Nearly one year ago, businesses and organizations across the country embarked upon a daring experiment. Faced with a deadly pandemic, strict social distancing regulations and a newly-remote workforce, teams in every industry and field shifted almost overnight to video conferencing technology in order to stay in touch, share information, collaborate and dialogue.

That shift was massive in its impact and scale. Revenues at Zoom alone grew 169% and 355% in the first and second quarter of 2020, while end-user spending on video conferencing technology soared by several billion dollars.

But in spite of the apparent success of our collective shift to digital and online meetings, video conferencing technology might not be a perfect solution. Big business deals, long-term client relationships and even team building need the interpersonal trust and mutual understanding that only in-person meetings can provide. Virtual meetings can’t be a complete substitute for face-to-face interactions.

Anyone who has been in business for a long time, especially in the service business, knows the importance of relationships. Most customers highly value a close, long-term relationship with their business and service partners. In fact, LinkedIn’s 2018 State of Sales report found that trust, the kind that comes from building good relationships, was a better indicator of sales success than return on investment or even product price.

Yet trust-based relationships have typically been built over time through many face-to-face meetings. And with good reason, too. In-person meetings give participants the freedom to spend time getting to know each other both professionally and personally. With today’s tightly scheduled Microsoft Teams and Zoom meetings, that same freedom just isn’t possible. Our introductions become more awkward and less natural, and we’re more focused on quickly sharing information than we are on meeting and building relationships with each other.

What’s more, we’re hardwired as human beings to pick up on the subtle conversational nuances of hand gestures, facial expressions, posture and even physical touch like a handshake. Body language is an indispensable part of communication, and so much of a compelling sales pitch boils down to being an engaging presence in the room. But in a Zoom meeting, you can’t even properly make eye contact with the person you’re speaking to.

Now, for many people and business situations, a virtual meeting is probably still enough. A quick team collaboration, project follow-up or personal check-in can all be done quite easily and efficiently in a virtual medium.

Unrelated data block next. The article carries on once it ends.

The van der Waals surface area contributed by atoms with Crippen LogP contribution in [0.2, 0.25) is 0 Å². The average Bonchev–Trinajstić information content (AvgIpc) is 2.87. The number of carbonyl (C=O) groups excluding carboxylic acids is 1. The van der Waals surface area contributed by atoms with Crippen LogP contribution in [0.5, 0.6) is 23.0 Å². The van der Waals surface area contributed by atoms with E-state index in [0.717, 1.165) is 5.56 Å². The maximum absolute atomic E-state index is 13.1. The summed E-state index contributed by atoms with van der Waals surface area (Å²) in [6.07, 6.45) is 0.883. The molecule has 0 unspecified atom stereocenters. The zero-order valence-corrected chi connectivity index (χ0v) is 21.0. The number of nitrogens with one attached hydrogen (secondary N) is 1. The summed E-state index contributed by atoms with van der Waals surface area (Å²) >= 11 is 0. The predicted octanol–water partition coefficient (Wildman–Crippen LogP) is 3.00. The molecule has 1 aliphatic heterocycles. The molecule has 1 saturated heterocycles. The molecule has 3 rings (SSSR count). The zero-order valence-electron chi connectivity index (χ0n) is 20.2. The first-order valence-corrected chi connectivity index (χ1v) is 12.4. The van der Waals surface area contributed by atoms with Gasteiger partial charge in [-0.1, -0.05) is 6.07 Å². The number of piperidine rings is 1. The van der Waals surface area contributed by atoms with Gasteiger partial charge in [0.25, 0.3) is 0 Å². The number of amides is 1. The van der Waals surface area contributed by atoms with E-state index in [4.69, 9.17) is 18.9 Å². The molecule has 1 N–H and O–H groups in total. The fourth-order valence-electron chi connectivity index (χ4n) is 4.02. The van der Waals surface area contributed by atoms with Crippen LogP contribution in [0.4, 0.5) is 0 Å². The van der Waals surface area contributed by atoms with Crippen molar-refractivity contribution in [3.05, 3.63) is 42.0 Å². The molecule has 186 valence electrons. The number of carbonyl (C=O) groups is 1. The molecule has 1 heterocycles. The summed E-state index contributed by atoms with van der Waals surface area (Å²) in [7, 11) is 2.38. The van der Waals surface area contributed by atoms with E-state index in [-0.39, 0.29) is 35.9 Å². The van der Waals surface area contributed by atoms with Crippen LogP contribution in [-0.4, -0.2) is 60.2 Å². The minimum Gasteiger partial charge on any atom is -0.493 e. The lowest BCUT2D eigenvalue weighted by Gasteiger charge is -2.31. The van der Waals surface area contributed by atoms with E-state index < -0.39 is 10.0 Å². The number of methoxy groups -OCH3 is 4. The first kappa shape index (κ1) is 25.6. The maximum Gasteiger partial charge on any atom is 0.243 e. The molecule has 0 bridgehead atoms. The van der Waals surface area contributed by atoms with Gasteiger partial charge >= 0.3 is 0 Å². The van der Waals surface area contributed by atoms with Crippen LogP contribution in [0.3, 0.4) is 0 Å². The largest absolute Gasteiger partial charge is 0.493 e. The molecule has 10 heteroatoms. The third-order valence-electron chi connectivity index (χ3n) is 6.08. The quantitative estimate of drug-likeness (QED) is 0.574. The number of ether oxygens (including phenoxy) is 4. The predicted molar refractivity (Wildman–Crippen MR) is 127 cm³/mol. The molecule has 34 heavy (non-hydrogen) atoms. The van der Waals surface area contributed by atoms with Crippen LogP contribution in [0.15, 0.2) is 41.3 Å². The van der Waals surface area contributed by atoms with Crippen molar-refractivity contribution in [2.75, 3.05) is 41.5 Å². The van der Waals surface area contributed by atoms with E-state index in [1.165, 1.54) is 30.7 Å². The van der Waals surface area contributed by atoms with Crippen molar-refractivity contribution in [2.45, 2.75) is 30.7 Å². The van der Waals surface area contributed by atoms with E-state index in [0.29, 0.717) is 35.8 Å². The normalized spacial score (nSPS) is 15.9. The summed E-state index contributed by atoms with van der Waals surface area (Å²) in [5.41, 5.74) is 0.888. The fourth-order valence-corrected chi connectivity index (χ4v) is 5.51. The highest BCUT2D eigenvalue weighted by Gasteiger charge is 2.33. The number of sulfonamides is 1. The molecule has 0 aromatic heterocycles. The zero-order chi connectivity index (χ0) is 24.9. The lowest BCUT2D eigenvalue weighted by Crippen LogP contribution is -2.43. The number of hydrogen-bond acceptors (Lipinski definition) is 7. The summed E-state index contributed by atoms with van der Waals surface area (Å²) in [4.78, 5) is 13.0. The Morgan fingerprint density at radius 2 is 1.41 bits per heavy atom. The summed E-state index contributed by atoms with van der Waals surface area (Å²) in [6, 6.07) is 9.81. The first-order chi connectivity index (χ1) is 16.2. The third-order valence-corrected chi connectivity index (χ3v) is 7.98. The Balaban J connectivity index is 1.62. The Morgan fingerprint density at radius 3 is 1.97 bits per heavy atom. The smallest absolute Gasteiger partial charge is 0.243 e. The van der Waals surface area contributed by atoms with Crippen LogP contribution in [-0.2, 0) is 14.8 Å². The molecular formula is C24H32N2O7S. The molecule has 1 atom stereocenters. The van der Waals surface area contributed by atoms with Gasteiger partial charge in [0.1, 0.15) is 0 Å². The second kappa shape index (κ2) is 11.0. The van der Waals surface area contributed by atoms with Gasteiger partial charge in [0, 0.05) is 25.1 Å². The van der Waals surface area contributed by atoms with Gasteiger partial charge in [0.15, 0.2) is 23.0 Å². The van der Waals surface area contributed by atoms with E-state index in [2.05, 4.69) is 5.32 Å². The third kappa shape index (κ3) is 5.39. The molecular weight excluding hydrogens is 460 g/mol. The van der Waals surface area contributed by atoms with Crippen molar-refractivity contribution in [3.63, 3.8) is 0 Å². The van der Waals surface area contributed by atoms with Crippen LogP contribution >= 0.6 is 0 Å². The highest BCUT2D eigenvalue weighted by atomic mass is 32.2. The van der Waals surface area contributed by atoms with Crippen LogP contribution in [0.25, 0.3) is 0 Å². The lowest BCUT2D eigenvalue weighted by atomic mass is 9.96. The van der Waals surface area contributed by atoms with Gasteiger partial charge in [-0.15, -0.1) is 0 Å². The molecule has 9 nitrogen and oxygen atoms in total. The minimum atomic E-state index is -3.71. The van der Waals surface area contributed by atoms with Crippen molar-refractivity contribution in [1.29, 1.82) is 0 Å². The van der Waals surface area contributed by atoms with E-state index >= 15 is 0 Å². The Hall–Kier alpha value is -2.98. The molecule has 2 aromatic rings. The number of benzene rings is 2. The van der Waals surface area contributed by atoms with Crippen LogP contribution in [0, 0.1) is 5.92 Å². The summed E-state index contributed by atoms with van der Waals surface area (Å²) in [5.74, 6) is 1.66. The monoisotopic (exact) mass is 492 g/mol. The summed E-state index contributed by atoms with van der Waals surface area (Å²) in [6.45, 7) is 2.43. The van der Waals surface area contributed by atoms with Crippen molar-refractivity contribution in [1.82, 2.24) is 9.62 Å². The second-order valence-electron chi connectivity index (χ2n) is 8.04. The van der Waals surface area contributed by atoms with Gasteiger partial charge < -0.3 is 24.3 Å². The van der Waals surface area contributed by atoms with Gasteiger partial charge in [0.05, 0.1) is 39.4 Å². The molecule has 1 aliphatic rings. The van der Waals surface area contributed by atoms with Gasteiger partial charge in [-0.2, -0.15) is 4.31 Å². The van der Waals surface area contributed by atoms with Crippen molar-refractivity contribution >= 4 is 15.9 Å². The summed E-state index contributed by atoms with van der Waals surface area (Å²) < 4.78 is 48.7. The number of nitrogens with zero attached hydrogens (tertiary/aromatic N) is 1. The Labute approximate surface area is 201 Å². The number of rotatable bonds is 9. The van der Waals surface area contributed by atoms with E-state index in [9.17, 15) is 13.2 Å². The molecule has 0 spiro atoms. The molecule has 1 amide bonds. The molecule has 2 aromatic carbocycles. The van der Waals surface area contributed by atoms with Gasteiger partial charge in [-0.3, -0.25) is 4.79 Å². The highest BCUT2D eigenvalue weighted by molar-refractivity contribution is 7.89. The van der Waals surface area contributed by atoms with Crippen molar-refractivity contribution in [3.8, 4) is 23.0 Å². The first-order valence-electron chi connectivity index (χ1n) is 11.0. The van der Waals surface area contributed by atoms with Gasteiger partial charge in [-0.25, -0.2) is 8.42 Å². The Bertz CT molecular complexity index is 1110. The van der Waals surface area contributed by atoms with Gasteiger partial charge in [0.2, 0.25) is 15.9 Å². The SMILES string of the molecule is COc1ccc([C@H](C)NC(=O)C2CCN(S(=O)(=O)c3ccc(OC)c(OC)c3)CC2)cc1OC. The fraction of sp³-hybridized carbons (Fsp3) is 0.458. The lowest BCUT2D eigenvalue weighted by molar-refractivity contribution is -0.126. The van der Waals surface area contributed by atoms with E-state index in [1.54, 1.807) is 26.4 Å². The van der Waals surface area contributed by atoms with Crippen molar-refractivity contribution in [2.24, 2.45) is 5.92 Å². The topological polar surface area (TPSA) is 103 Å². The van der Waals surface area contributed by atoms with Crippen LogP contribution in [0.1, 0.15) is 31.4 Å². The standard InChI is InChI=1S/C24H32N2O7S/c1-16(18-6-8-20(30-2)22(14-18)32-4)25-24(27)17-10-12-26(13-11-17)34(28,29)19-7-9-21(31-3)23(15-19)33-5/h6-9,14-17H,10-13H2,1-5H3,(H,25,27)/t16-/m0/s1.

The problem is when virtual meetings replace in-person meetings wholesale. Can we really build strong teams from scratch without team members ever meeting face-to-face? Will we be able to forge client relationships that last over Zoom? For many businesses, relationships are more than just a way to seal the deal or get the sale; they are a key part of the value proposition of an offer. Are vendors even offering the same service if that service is abstracted from in-person relationships and reduced to a commodity? I don’t have final answers to these questions, but these are the type of questions we have to start asking as we enter the second year of the Zoom and video conferencing revolution.

Our shift to virtual meetings certainly makes a lot of sense in context, and I’m by no means against it. In fact, I’ve enjoyed travelling less over the past year and getting to spend more time at home with my family. And of course, when separated from each other by geography, Zoom, Microsoft Teams and other video conferencing technologies are a huge step up from emails, texts and perhaps even traditional phone calls.

But that doesn’t mean they can deliver the same intimacy and connection of a face-to-face meeting. Before we throw in-person meetings out the window, we should reflect on what we might be losing and consider whether meeting face-to-face is worth the extra effort after all.

CASE STUDY: A History of Partnership

How Avenu Built IT Solutions for the Digital Age

The digital transformation of government is an imperative today. Digital citizens increasingly demand the convenience and efficiency of digital services from their local governments. Paper processing, manual data entry and in-person bureaucracies hamper government’s ability to deliver best-in-class solutions that can keep up with the pace of modern life.

But digitizing and modernizing isn’t always easy. There’s a lot for local governments to process. To fully digitize their operations, governments need effective and secure IT infrastructure, as well as access to the expertise, resources and tools of dedicated IT specialists.

Since the 1990s, Monroe County, Pennsylvania, has sought to stay on top of the latest trends in digital government. But Monroe County didn’t want to be just one step ahead; they wanted to build a digital government that would last for the long term. To do so, they needed help. And Avenu was there to help them.

Avenu’s decades-long partnership with Monroe County has effected a total digital transformation of the county’s government.

Learn the steps taken to implement this transformation and enable Monroe County to be a leader into the future.

Monroe County, Pennsylvania